Friday, September 26, 2014

Plumbing the depths of space


When I was a kid, one of our go-to family games was Water Works, the original (as far as I know) pipe-laying game. Fun as it was, I have no actual interest in plumbing, so the theme was always a bit lost on me, although the game is abstract enough that it doesn't really matter. It doesn't need to be leaky water pipes, it could be anything.

It could be a space station.

Already a fan of Cheapass Games, I was instantly intrigued by Starbase Jeff, a game which takes the basic concept of Water Works and puts it squarely in outer space. Even better, it has my name in the title.

Each player starts with their own color-coded deck of square cards representing parts of a space station, including 3-way and 4-way junctions, corners, and end caps. They also start with a set amount of tokens representing money. The idea is to add tiles to the space station in such a way that you have as many tiles as possible in a row between your oppoents' tiles. They have to pay you in order to "play through" when they add a new tile to the station, one token for each of your tiles that lies between where they're playing, and their nearest tile in the station.

Money gets passed back and forth in this way, and it also gets paid into a "pot" in the center of the table whenever anyone plays a new tile (they each have different costs depending on how useful the tile is). The player who closes off the station, by playing a tile in such a way that there are no openings for further tiles, wins the pot. Play can continue over multiple rounds until one or more players are out of money, or no one feels like playing any more.

An advanced rule adds the use of symbols printed along the sides of the tiles which, when connected to a matching symbol, give the player who connected them a special advantage such as being able to play more than one tile, or collect more money from players playing through.

The core idea of building a starbase and gaining points when other players need to connect through your parts of the station is quite ingenious, but it's a game in search of an ending. Winning the pot by closing off the station feels tacked on and anticlimactic, and it means that games can vary wildly in length. I guess that's the point of playing multiple rounds, but I would prefer a more satisfying conclusion, rather than just playing until everyone is tired of the game.

Rating: 3 (out of 5) An ingenious variation on an old classic, only slightly marred by a vaguely unsatisfying end game.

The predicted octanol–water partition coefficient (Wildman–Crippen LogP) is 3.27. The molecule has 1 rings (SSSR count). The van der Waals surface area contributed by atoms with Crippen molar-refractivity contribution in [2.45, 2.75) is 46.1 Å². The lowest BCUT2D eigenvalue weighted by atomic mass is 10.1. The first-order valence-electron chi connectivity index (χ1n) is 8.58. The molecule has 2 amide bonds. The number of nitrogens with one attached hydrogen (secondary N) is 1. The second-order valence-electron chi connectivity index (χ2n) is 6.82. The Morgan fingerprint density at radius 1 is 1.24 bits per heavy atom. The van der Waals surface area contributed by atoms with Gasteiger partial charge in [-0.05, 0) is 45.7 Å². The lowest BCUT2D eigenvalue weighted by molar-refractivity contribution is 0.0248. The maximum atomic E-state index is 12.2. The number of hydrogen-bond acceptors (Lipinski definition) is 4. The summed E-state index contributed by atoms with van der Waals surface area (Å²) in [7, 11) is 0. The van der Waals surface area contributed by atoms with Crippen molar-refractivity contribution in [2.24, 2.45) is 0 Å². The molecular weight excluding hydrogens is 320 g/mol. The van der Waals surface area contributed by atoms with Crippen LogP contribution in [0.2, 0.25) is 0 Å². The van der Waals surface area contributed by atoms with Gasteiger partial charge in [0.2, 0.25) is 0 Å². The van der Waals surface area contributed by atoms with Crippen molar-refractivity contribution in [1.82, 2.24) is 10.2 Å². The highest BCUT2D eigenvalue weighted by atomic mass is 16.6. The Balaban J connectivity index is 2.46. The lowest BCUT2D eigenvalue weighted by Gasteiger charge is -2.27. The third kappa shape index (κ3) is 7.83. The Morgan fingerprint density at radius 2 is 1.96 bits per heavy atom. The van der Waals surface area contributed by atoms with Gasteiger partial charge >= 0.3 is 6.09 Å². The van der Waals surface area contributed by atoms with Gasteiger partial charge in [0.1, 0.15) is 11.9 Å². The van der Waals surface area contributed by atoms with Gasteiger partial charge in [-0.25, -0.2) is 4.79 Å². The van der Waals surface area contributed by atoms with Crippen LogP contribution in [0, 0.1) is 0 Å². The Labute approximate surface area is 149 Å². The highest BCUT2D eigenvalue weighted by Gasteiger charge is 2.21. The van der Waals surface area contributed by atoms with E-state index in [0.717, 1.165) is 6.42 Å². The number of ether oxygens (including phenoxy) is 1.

Date played: August 31,2014

UPDATE April 20, 2015: Another look at Starbase Jeff

To boldly clix, part 1


After years of using their patented clix dial system almost exclusively for tactical combat games, Wizkids Games finally decided to try it out on some board games. For their first, they paired what should have been a winning combination: the venerable Star Trek license, and renowned game designer Reiner Knizia.

Star Trek: Expeditions is theoretically based on the 2009 film that rebooted the franchise, but it clearly has its roots in the structure and tropes of the original series, to such an extent that one wonders if Dr. Knizia has even seen any Star Trek material made after 1969. It's fine if he hasn't, because it allowed him to get down to the essence of a classic Star Trek story, without getting distracted by the world building and technobabble of the later television shows, or the empty Hollywood action of the more recent films.

It's a cooperative game in which each player takes on the role of one of the Enterprise crew, represented by a nicely detailed miniature with a patented clix base. The majority of the board is split up into areas, each containing a face-down plot card, and the idea is for the characters to beam down to the planet and uncover the cards that will move the plot forward and gain the group the most points in the process. Along the way, players will face tests using the standard clix system of rolling dice and adding whatever ability is appropriate (in this case: command, science or support) in an attempt to beat a target number. Failed tests can cause the character to click down their dial, reducing their abilities and making future tests more difficult.

There is also a track along the top of the board where miniatures of the Enterprise and a Klingon ship do battle, with each failure pushing the Enterprise backwards along the track and losing the players points from their final score.

The clix dials seem a bit shoehorned in, but that's probably to be expected, especially with a designer like Reiner Knizia who is perfectly capable of creating a game without a weird plastic gimmick. In spite of that, it's a pretty neat game. I really like the way it gets all the classic Star Trek elements in: characters get involved with the unfolding plot on the planet, with their choices leading to greater or lesser degrees of success, while at the same time there are things to do on the ship in orbit, fighting the Klingons to a standstill but also performing various support tasks such as repairing the ship and scanning the surface. It's very difficult to win, but that's to be expected for a cooperative game.

Where the game fails is in the repetitiveness of the plot cards. They are semi-random: the same basic cards that move the game forward are combined with a selection of random "side-missions" that can give the players advantages upon success, but have no real bearing on the main story. It's a problem that could be solved with expansions introducing  new storylines, but that's really just a band-aid for a structural flaw in an otherwise terrific Star Trek game.